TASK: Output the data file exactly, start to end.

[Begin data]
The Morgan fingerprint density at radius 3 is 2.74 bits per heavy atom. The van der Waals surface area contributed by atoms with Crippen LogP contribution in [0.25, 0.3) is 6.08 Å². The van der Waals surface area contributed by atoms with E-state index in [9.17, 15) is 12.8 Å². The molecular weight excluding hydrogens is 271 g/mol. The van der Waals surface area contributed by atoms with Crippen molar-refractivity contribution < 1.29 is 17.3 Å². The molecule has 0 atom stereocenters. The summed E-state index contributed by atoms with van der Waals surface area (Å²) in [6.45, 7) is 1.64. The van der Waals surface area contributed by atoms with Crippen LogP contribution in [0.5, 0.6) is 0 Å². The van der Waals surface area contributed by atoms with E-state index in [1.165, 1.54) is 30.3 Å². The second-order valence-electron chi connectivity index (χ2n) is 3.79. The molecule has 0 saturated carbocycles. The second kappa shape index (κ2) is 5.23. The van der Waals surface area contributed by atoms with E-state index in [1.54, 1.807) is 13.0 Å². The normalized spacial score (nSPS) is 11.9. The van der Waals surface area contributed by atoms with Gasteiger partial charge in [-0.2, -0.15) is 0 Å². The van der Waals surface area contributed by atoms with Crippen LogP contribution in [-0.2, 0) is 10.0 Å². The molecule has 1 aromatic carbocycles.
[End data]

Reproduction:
The Morgan fingerprint density at radius 3 is 2.74 bits per heavy atom. The van der Waals surface area contributed by atoms with Crippen LogP contribution in [0.25, 0.3) is 6.08 Å². The van der Waals surface area contributed by atoms with E-state index in [9.17, 15) is 12.8 Å². The molecular weight excluding hydrogens is 271 g/mol. The van der Waals surface area contributed by atoms with Crippen molar-refractivity contribution < 1.29 is 17.3 Å². The molecule has 0 atom stereocenters. The summed E-state index contributed by atoms with van der Waals surface area (Å²) in [6.45, 7) is 1.64. The van der Waals surface area contributed by atoms with Crippen LogP contribution in [0.5, 0.6) is 0 Å². The van der Waals surface area contributed by atoms with E-state index in [1.165, 1.54) is 30.3 Å². The second-order valence-electron chi connectivity index (χ2n) is 3.79. The molecule has 0 saturated carbocycles. The second kappa shape index (κ2) is 5.23. The van der Waals surface area contributed by atoms with E-state index in [1.54, 1.807) is 13.0 Å². The normalized spacial score (nSPS) is 11.9. The van der Waals surface area contributed by atoms with Gasteiger partial charge in [-0.2, -0.15) is 0 Å². The van der Waals surface area contributed by atoms with Crippen LogP contribution in [-0.2, 0) is 10.0 Å². The molecule has 1 aromatic carbocycles.